In modern wood stoves, produced after emission limits for particles from wood stoves was introduced in 1998, the emissions are relatively low compared to old wood stoves. The new stoves have two-stage air addition, which give better combustion conditions, and hence lower emissions.
But this is not enough in the future, we must also improve today's modern wood stoves - they must become even better and smaller and/or release a lower and more stable effect to have a future in modern low energy and passive houses.
To reduce emissions further and improve the heat comfort, better control of both the heat production and heat release to the room is needed. The ideal would be a continuous combustion process, without fluctuations leading to unstable combustion conditions and increased emissions.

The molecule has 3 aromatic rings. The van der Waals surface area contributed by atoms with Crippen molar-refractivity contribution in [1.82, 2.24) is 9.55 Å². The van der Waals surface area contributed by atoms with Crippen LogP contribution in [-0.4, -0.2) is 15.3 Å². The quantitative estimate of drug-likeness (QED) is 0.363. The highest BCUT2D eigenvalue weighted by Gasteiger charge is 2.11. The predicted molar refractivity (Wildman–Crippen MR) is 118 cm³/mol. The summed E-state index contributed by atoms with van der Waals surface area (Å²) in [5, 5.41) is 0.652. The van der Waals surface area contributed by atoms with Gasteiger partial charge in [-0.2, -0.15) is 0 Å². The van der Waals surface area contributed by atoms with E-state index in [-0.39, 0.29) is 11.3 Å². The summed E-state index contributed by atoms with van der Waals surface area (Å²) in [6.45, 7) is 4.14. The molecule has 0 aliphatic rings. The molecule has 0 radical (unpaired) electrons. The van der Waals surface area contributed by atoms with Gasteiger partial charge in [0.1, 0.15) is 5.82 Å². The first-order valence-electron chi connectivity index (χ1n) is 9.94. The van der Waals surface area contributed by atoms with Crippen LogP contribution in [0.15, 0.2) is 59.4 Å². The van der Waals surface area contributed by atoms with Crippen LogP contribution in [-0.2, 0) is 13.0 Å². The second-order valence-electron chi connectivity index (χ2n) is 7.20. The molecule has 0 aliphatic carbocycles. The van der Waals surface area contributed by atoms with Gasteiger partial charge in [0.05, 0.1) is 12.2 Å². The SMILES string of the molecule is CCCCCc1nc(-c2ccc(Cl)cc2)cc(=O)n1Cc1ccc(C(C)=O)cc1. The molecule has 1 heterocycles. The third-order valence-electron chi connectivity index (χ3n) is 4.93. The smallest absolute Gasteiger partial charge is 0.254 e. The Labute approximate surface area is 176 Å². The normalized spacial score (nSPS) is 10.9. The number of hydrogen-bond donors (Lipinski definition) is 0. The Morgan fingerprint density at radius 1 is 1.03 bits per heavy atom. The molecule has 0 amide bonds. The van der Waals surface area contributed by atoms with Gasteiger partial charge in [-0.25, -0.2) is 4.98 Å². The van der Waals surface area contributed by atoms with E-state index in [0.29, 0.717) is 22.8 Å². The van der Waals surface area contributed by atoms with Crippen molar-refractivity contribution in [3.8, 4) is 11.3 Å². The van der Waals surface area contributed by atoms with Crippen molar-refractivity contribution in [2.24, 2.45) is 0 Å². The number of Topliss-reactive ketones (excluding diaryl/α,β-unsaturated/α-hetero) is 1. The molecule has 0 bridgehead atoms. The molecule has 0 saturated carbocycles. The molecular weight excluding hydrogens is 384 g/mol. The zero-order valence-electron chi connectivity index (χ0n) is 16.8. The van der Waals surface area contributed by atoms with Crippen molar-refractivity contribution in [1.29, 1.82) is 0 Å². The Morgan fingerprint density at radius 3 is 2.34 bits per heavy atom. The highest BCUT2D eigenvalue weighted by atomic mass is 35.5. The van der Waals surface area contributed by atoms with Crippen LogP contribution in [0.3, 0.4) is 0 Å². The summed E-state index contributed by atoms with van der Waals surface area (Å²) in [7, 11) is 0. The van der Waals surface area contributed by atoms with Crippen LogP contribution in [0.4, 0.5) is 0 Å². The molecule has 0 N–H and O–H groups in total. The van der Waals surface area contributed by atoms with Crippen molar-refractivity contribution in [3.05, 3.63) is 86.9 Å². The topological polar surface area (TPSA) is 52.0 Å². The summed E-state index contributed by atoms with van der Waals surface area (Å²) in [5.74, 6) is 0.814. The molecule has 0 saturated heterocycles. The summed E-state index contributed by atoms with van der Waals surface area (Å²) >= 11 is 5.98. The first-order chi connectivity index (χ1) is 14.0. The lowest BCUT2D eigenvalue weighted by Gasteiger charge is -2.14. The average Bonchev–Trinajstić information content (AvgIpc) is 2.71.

However, the combustion process in a wood stove is and always will be a batch process, i.e. the wood will change continuously from moist raw wood to charcoal, and finally ash. This is a challenge, with respect to combustion control.
In WoodCFD we will especially focus on combustion chamber design for minimized emissions. CFD combines geometrical details and reactive flows. The result is a detailed picture of the combustion process and its quality. Various parameters can then be varied to improve the combustion process.
For all modelling it is important with correct sub-models for the physical and chemical processes ongoing, together with correct input to the simulations that use these. Combined with experimental work this will contribute to wood stoves with emissions down to pellets stove level and 1 kW effect, which will be released considerably more stable than from today's wood stoves, i.e. well suited for low energy and passive houses.
Result from this project can give considerable environmental benefits and more sustainable heating.